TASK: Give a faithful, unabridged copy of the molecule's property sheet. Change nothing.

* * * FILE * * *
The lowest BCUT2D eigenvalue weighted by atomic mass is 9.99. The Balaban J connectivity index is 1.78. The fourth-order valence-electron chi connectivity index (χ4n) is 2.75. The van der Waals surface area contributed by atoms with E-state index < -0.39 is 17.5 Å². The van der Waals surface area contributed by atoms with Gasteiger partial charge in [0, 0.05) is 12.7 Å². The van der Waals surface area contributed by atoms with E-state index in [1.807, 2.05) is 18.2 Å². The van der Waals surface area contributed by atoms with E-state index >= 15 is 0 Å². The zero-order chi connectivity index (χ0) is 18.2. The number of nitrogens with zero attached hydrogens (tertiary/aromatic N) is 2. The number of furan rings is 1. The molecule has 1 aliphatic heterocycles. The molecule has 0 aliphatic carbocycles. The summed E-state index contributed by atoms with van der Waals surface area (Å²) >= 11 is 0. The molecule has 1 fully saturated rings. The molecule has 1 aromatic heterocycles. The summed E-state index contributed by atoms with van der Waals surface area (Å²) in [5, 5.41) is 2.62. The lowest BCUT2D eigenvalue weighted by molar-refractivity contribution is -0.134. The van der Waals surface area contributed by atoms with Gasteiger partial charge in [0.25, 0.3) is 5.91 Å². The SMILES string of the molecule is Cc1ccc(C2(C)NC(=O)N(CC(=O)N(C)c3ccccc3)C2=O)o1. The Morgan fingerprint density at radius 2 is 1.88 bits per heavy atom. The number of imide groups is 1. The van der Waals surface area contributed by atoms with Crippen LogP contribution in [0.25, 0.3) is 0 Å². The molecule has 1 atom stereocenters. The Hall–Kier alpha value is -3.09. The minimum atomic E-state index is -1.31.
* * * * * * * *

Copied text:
The lowest BCUT2D eigenvalue weighted by atomic mass is 9.99. The Balaban J connectivity index is 1.78. The fourth-order valence-electron chi connectivity index (χ4n) is 2.75. The van der Waals surface area contributed by atoms with E-state index < -0.39 is 17.5 Å². The van der Waals surface area contributed by atoms with Gasteiger partial charge in [0, 0.05) is 12.7 Å². The van der Waals surface area contributed by atoms with E-state index in [1.807, 2.05) is 18.2 Å². The van der Waals surface area contributed by atoms with E-state index >= 15 is 0 Å². The zero-order chi connectivity index (χ0) is 18.2. The number of nitrogens with zero attached hydrogens (tertiary/aromatic N) is 2. The number of furan rings is 1. The molecule has 1 aliphatic heterocycles. The molecule has 0 aliphatic carbocycles. The summed E-state index contributed by atoms with van der Waals surface area (Å²) >= 11 is 0. The molecule has 1 fully saturated rings. The molecule has 1 aromatic heterocycles. The summed E-state index contributed by atoms with van der Waals surface area (Å²) in [5, 5.41) is 2.62. The lowest BCUT2D eigenvalue weighted by molar-refractivity contribution is -0.134. The van der Waals surface area contributed by atoms with Gasteiger partial charge in [0.25, 0.3) is 5.91 Å². The SMILES string of the molecule is Cc1ccc(C2(C)NC(=O)N(CC(=O)N(C)c3ccccc3)C2=O)o1. The Morgan fingerprint density at radius 2 is 1.88 bits per heavy atom. The number of imide groups is 1. The van der Waals surface area contributed by atoms with Crippen LogP contribution in [0.25, 0.3) is 0 Å². The molecule has 1 atom stereocenters. The Hall–Kier alpha value is -3.09. The minimum atomic E-state index is -1.31.